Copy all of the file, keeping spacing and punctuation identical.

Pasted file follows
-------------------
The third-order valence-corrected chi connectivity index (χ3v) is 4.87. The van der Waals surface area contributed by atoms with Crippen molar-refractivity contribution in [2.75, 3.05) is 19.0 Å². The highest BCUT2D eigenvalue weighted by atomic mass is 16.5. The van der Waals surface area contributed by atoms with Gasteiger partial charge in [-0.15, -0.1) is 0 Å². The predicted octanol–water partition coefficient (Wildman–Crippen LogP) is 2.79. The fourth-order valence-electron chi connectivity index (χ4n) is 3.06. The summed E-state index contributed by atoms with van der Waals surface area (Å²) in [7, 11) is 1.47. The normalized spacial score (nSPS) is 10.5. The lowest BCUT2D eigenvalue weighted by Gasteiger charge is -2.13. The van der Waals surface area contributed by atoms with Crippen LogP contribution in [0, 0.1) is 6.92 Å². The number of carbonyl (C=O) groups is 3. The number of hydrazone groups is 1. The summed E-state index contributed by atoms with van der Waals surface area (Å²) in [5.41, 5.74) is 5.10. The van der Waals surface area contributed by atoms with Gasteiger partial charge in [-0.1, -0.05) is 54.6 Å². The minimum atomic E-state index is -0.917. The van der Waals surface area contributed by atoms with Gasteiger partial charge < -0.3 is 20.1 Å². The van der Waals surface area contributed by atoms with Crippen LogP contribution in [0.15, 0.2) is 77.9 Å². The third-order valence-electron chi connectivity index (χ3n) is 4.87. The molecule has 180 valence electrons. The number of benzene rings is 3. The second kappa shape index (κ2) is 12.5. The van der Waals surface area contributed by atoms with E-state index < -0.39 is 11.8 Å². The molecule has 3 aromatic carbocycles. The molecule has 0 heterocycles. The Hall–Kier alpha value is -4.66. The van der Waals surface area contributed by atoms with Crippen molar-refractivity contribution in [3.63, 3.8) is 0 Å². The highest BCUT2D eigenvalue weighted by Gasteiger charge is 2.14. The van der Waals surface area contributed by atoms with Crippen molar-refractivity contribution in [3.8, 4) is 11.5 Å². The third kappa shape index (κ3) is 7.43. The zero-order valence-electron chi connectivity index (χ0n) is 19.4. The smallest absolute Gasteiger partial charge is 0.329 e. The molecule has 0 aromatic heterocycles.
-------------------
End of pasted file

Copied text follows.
The third-order valence-corrected chi connectivity index (χ3v) is 4.87. The van der Waals surface area contributed by atoms with Crippen molar-refractivity contribution in [2.75, 3.05) is 19.0 Å². The highest BCUT2D eigenvalue weighted by atomic mass is 16.5. The van der Waals surface area contributed by atoms with Gasteiger partial charge in [-0.15, -0.1) is 0 Å². The predicted octanol–water partition coefficient (Wildman–Crippen LogP) is 2.79. The fourth-order valence-electron chi connectivity index (χ4n) is 3.06. The summed E-state index contributed by atoms with van der Waals surface area (Å²) in [7, 11) is 1.47. The normalized spacial score (nSPS) is 10.5. The lowest BCUT2D eigenvalue weighted by Gasteiger charge is -2.13. The van der Waals surface area contributed by atoms with Crippen LogP contribution in [0, 0.1) is 6.92 Å². The number of carbonyl (C=O) groups is 3. The number of hydrazone groups is 1. The summed E-state index contributed by atoms with van der Waals surface area (Å²) in [5.41, 5.74) is 5.10. The van der Waals surface area contributed by atoms with Gasteiger partial charge in [-0.1, -0.05) is 54.6 Å². The minimum atomic E-state index is -0.917. The van der Waals surface area contributed by atoms with Gasteiger partial charge < -0.3 is 20.1 Å². The van der Waals surface area contributed by atoms with Crippen LogP contribution in [0.15, 0.2) is 77.9 Å². The third-order valence-electron chi connectivity index (χ3n) is 4.87. The molecule has 180 valence electrons. The number of benzene rings is 3. The second kappa shape index (κ2) is 12.5. The van der Waals surface area contributed by atoms with E-state index < -0.39 is 11.8 Å². The molecule has 3 aromatic carbocycles. The molecule has 0 heterocycles. The Hall–Kier alpha value is -4.66. The van der Waals surface area contributed by atoms with Crippen molar-refractivity contribution in [3.63, 3.8) is 0 Å². The highest BCUT2D eigenvalue weighted by Gasteiger charge is 2.14. The van der Waals surface area contributed by atoms with Crippen molar-refractivity contribution in [3.8, 4) is 11.5 Å². The third kappa shape index (κ3) is 7.43. The zero-order valence-electron chi connectivity index (χ0n) is 19.4. The smallest absolute Gasteiger partial charge is 0.329 e. The molecule has 0 aromatic heterocycles.